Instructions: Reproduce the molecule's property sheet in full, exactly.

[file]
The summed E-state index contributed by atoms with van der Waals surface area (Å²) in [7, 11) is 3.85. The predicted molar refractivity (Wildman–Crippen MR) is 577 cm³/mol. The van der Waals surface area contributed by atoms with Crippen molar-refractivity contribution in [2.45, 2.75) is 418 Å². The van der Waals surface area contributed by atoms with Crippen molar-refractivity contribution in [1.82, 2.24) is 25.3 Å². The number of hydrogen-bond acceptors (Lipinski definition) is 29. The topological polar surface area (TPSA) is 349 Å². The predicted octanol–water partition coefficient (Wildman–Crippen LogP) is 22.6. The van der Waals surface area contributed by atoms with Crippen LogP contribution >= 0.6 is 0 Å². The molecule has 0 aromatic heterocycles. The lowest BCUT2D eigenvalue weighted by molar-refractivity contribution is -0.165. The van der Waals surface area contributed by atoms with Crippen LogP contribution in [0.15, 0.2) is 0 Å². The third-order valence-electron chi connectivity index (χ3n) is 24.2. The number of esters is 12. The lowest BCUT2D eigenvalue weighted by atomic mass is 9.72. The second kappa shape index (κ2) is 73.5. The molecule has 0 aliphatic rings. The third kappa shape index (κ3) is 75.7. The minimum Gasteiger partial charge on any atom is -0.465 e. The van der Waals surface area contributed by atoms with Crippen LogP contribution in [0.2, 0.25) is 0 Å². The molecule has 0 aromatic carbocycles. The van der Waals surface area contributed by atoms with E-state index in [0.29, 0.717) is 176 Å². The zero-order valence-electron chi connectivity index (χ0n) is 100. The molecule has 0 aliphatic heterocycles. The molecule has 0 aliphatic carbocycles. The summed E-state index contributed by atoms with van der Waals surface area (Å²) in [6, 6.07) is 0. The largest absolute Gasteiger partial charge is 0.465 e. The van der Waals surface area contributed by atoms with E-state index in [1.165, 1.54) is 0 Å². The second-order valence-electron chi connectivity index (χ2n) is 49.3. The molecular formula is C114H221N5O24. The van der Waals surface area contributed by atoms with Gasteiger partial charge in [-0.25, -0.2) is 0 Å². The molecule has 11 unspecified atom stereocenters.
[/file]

The summed E-state index contributed by atoms with van der Waals surface area (Å²) in [7, 11) is 3.85. The predicted molar refractivity (Wildman–Crippen MR) is 577 cm³/mol. The van der Waals surface area contributed by atoms with Crippen molar-refractivity contribution in [2.45, 2.75) is 418 Å². The van der Waals surface area contributed by atoms with Crippen molar-refractivity contribution in [1.82, 2.24) is 25.3 Å². The number of hydrogen-bond acceptors (Lipinski definition) is 29. The topological polar surface area (TPSA) is 349 Å². The predicted octanol–water partition coefficient (Wildman–Crippen LogP) is 22.6. The van der Waals surface area contributed by atoms with Crippen LogP contribution >= 0.6 is 0 Å². The molecule has 0 aromatic heterocycles. The lowest BCUT2D eigenvalue weighted by molar-refractivity contribution is -0.165. The van der Waals surface area contributed by atoms with Crippen LogP contribution in [0.15, 0.2) is 0 Å². The third-order valence-electron chi connectivity index (χ3n) is 24.2. The number of esters is 12. The lowest BCUT2D eigenvalue weighted by atomic mass is 9.72. The second kappa shape index (κ2) is 73.5. The molecule has 0 aliphatic rings. The third kappa shape index (κ3) is 75.7. The minimum Gasteiger partial charge on any atom is -0.465 e. The van der Waals surface area contributed by atoms with Crippen LogP contribution in [0.2, 0.25) is 0 Å². The molecule has 0 aromatic carbocycles. The van der Waals surface area contributed by atoms with E-state index in [0.29, 0.717) is 176 Å². The zero-order valence-electron chi connectivity index (χ0n) is 100. The molecule has 0 aliphatic heterocycles. The molecule has 0 aliphatic carbocycles. The summed E-state index contributed by atoms with van der Waals surface area (Å²) in [6, 6.07) is 0. The largest absolute Gasteiger partial charge is 0.465 e. The van der Waals surface area contributed by atoms with E-state index in [1.165, 1.54) is 0 Å². The second-order valence-electron chi connectivity index (χ2n) is 49.3. The molecular formula is C114H221N5O24. The van der Waals surface area contributed by atoms with Gasteiger partial charge in [-0.25, -0.2) is 0 Å². The molecule has 11 unspecified atom stereocenters.